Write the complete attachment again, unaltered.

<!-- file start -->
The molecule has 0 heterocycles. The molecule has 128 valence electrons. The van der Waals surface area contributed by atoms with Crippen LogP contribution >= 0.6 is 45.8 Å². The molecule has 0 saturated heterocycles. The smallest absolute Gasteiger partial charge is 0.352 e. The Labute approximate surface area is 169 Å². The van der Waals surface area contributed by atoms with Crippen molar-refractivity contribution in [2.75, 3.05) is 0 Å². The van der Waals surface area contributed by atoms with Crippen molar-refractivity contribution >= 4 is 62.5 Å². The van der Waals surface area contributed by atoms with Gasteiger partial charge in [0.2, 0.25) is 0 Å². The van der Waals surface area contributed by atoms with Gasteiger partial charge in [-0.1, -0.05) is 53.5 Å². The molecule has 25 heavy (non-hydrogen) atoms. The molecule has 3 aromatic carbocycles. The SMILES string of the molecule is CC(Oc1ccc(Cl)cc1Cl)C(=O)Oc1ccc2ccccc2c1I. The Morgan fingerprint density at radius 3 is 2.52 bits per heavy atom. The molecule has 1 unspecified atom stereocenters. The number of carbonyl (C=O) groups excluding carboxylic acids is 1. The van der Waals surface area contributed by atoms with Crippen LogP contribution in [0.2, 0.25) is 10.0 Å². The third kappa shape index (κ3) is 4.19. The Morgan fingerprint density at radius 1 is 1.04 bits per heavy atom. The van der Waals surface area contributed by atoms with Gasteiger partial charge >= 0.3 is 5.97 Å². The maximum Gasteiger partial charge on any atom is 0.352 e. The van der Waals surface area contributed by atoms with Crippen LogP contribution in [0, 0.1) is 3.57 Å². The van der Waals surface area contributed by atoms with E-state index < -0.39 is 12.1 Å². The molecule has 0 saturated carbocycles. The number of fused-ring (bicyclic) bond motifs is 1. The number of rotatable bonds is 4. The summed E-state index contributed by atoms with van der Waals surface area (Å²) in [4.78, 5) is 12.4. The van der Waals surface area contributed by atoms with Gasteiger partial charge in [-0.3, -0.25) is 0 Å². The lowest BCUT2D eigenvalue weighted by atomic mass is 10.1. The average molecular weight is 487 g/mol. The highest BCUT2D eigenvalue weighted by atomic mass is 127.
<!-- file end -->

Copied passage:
The molecule has 0 heterocycles. The molecule has 128 valence electrons. The van der Waals surface area contributed by atoms with Crippen LogP contribution >= 0.6 is 45.8 Å². The molecule has 0 saturated heterocycles. The smallest absolute Gasteiger partial charge is 0.352 e. The Labute approximate surface area is 169 Å². The van der Waals surface area contributed by atoms with Crippen molar-refractivity contribution in [2.75, 3.05) is 0 Å². The van der Waals surface area contributed by atoms with Crippen molar-refractivity contribution >= 4 is 62.5 Å². The van der Waals surface area contributed by atoms with Gasteiger partial charge in [0.2, 0.25) is 0 Å². The van der Waals surface area contributed by atoms with Gasteiger partial charge in [-0.1, -0.05) is 53.5 Å². The molecule has 25 heavy (non-hydrogen) atoms. The molecule has 3 aromatic carbocycles. The SMILES string of the molecule is CC(Oc1ccc(Cl)cc1Cl)C(=O)Oc1ccc2ccccc2c1I. The Morgan fingerprint density at radius 3 is 2.52 bits per heavy atom. The molecule has 1 unspecified atom stereocenters. The number of carbonyl (C=O) groups excluding carboxylic acids is 1. The van der Waals surface area contributed by atoms with Crippen LogP contribution in [0.2, 0.25) is 10.0 Å². The third kappa shape index (κ3) is 4.19. The Morgan fingerprint density at radius 1 is 1.04 bits per heavy atom. The van der Waals surface area contributed by atoms with Gasteiger partial charge >= 0.3 is 5.97 Å². The maximum Gasteiger partial charge on any atom is 0.352 e. The van der Waals surface area contributed by atoms with Crippen LogP contribution in [0, 0.1) is 3.57 Å². The van der Waals surface area contributed by atoms with E-state index < -0.39 is 12.1 Å². The molecule has 0 saturated carbocycles. The number of fused-ring (bicyclic) bond motifs is 1. The number of rotatable bonds is 4. The summed E-state index contributed by atoms with van der Waals surface area (Å²) in [4.78, 5) is 12.4. The van der Waals surface area contributed by atoms with Gasteiger partial charge in [-0.3, -0.25) is 0 Å². The lowest BCUT2D eigenvalue weighted by atomic mass is 10.1. The average molecular weight is 487 g/mol. The highest BCUT2D eigenvalue weighted by atomic mass is 127.